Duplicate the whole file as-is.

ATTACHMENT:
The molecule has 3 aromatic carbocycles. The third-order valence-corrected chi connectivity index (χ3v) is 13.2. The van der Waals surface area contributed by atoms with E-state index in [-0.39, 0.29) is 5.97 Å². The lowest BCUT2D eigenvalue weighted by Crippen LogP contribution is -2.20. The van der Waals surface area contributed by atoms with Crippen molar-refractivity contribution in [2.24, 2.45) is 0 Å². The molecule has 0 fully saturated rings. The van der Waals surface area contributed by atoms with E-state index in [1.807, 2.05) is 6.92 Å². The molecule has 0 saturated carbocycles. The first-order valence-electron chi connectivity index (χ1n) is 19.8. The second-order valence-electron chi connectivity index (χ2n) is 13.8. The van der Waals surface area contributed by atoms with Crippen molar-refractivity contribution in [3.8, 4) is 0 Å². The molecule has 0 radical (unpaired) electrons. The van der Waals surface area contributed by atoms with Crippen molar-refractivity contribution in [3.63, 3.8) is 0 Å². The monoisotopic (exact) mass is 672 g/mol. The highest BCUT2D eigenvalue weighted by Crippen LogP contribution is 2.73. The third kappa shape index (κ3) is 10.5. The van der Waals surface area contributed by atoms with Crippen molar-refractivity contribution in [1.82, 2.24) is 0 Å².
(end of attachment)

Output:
The molecule has 3 aromatic carbocycles. The third-order valence-corrected chi connectivity index (χ3v) is 13.2. The van der Waals surface area contributed by atoms with E-state index in [-0.39, 0.29) is 5.97 Å². The lowest BCUT2D eigenvalue weighted by Crippen LogP contribution is -2.20. The van der Waals surface area contributed by atoms with Crippen molar-refractivity contribution in [2.24, 2.45) is 0 Å². The molecule has 0 fully saturated rings. The van der Waals surface area contributed by atoms with E-state index in [1.807, 2.05) is 6.92 Å². The molecule has 0 saturated carbocycles. The first-order valence-electron chi connectivity index (χ1n) is 19.8. The second-order valence-electron chi connectivity index (χ2n) is 13.8. The van der Waals surface area contributed by atoms with Crippen molar-refractivity contribution in [3.8, 4) is 0 Å². The molecule has 0 radical (unpaired) electrons. The van der Waals surface area contributed by atoms with Crippen molar-refractivity contribution in [3.63, 3.8) is 0 Å². The monoisotopic (exact) mass is 672 g/mol. The highest BCUT2D eigenvalue weighted by Crippen LogP contribution is 2.73. The third kappa shape index (κ3) is 10.5. The van der Waals surface area contributed by atoms with Crippen molar-refractivity contribution in [1.82, 2.24) is 0 Å².